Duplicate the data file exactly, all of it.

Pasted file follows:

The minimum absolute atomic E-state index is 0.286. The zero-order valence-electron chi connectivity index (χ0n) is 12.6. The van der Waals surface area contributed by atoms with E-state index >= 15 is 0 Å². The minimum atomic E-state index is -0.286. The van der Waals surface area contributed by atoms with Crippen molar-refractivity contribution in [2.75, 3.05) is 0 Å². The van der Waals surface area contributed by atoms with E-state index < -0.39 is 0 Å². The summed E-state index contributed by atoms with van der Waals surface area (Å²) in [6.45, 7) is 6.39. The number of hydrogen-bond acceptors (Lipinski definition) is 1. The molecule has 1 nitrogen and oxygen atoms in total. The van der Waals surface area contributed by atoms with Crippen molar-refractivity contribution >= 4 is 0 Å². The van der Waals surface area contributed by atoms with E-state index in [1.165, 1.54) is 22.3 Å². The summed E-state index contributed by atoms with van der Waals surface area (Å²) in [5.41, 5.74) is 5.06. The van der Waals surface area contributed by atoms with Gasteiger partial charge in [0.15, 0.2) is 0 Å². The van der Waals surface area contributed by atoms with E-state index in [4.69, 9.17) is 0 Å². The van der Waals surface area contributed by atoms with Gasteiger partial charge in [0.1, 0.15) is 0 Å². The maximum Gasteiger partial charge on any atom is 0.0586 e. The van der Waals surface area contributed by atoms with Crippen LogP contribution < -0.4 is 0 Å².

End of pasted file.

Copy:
The minimum absolute atomic E-state index is 0.286. The zero-order valence-electron chi connectivity index (χ0n) is 12.6. The van der Waals surface area contributed by atoms with E-state index >= 15 is 0 Å². The minimum atomic E-state index is -0.286. The van der Waals surface area contributed by atoms with Crippen molar-refractivity contribution in [2.75, 3.05) is 0 Å². The van der Waals surface area contributed by atoms with E-state index < -0.39 is 0 Å². The summed E-state index contributed by atoms with van der Waals surface area (Å²) in [6.45, 7) is 6.39. The number of hydrogen-bond acceptors (Lipinski definition) is 1. The molecule has 1 nitrogen and oxygen atoms in total. The van der Waals surface area contributed by atoms with Crippen molar-refractivity contribution >= 4 is 0 Å². The van der Waals surface area contributed by atoms with E-state index in [1.165, 1.54) is 22.3 Å². The summed E-state index contributed by atoms with van der Waals surface area (Å²) in [5.41, 5.74) is 5.06. The van der Waals surface area contributed by atoms with Gasteiger partial charge in [0.15, 0.2) is 0 Å². The van der Waals surface area contributed by atoms with E-state index in [4.69, 9.17) is 0 Å². The van der Waals surface area contributed by atoms with Gasteiger partial charge in [0.1, 0.15) is 0 Å². The maximum Gasteiger partial charge on any atom is 0.0586 e. The van der Waals surface area contributed by atoms with Crippen LogP contribution < -0.4 is 0 Å².